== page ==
MLS launched an investigation into the Timbers’ handling of Polo incident. The investigation was conducted by the firm Proskauer Rose, which has a longstanding business relationship with MLS. The investigation’s report concluded that the Timbers did not induce or pressure Alarcón to forego charges against Polo, as she had alleged. This was despite the fact that a lawyer retained by the Timbers to represent Polo, Christine Mascal, met with Alarcón, and according to an audio recording of the meeting not only discussed the amount of financial support from Polo to Alarcón and her children, but Mascal said she hoped Alarcón wouldn’t press charges.
The investigation into the Timbers also concluded that the reason the organization failed to report the Polo incident to the league was due to a lack of knowledge of league rules and wasn’t intended as a cover-up. The league fined the Timbers $25,000.
Ahead of Sunday’s game, Shanley ordered a new version of the “You Knew” shirt that was set to benefit the Rose Haven Day Center for women and children, and felt clarity on what she needed to do. “I received my shirt and I thought, ‘You know what? I need to wear this on the pitch.” But the reaction from the organization was different. Shanley arrived at Providence Park about an hour before kickoff, where she was greeted by staff. They asked how she was doing, and Shanley admitted she was feeling some anxiety because of the shirt.
“Then it quickly escalated,” she said. Shanley said she was about 20 minutes away from performing when she got a frantic voicemail and texts from her father, Terry.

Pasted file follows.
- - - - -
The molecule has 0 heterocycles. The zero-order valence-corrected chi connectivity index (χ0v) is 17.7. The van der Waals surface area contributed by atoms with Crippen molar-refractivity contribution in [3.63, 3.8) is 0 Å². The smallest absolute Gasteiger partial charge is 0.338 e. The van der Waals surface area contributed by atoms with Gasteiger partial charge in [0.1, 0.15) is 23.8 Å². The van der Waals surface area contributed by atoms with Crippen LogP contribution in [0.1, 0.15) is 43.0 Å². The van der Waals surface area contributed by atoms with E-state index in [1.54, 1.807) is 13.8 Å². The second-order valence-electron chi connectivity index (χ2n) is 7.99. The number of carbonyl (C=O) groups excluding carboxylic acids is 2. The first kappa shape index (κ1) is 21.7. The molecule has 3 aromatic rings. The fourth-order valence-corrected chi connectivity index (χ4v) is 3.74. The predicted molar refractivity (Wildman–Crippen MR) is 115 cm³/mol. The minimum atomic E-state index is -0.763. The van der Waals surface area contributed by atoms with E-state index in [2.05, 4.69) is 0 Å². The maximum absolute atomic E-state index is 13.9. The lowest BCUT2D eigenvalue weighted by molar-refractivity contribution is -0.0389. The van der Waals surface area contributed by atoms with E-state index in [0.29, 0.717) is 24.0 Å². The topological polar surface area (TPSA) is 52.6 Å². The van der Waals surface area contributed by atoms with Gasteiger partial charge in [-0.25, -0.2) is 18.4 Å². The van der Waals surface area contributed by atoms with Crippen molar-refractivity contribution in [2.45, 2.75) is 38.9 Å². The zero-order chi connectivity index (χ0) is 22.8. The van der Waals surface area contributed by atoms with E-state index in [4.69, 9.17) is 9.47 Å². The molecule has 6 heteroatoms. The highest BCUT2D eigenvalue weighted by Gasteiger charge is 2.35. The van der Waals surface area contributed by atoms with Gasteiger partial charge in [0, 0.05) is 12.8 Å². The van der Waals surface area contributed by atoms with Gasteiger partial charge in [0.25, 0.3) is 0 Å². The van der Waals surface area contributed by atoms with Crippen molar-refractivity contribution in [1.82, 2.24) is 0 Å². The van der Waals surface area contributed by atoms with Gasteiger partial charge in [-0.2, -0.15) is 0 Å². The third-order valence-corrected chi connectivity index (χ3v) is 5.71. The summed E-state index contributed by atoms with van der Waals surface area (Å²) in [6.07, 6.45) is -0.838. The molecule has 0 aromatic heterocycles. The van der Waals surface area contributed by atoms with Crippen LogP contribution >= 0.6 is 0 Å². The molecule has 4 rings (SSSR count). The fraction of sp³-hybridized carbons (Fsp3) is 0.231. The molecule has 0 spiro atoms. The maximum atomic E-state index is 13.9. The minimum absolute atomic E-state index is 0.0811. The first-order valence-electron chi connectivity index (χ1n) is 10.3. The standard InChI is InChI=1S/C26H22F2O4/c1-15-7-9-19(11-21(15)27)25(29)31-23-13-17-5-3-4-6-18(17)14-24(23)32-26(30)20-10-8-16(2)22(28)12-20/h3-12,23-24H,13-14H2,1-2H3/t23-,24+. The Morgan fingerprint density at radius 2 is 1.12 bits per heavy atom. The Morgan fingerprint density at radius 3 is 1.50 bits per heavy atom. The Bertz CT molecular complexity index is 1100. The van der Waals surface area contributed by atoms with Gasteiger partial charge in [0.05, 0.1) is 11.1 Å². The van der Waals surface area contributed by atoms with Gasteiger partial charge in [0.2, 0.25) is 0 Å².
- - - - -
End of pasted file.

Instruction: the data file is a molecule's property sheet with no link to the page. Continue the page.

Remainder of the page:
Terry Shanley and Timbers President of Business Mike Golub are friends from having served together on what was then known as the Oregon Sports Authority. Madison was told by her father that Golub called the wearing of the shirt “a middle finger to the organization.”
Madison recalled how her father expressed his concern and told her that Golub was asking her to not wear the shirt. The pressure, she felt, began to rise. “It hit me really hard, because I didn’t want to disappoint him,” she said of her father. “I didn’t want to put him in a position where he was risking a relationship with Mike Golub and he had developed some friendship with him.” But Madison said she was prepared to move forward. Terry Shanley then relayed to Golub that his daughter is a grown woman and that if he needed to speak to her, Golub should do so. “I don’t need to go through my dad to make a decision,” Madison Shanley said with a laugh. She added, “It felt really backwards that they spoke to [my dad] before they spoke to me.”
Golub told ESPN that he didn’t have Shanley’s number and figured her father was with her at the stadium, as is normally the case, which is why he chose to call him first.
Golub added, “When we learned just prior to the game that Madison, who’s a longtime on-field representative of the club, was intending to wear something that we perceived as inaccurate and harmful to the organization, we felt it was warranted to have a conversation with her and share our feelings. And subsequent to the conversation into her choosing to wear the shirt, she’s been invited back to sing for the Timbers and/or Thorns.”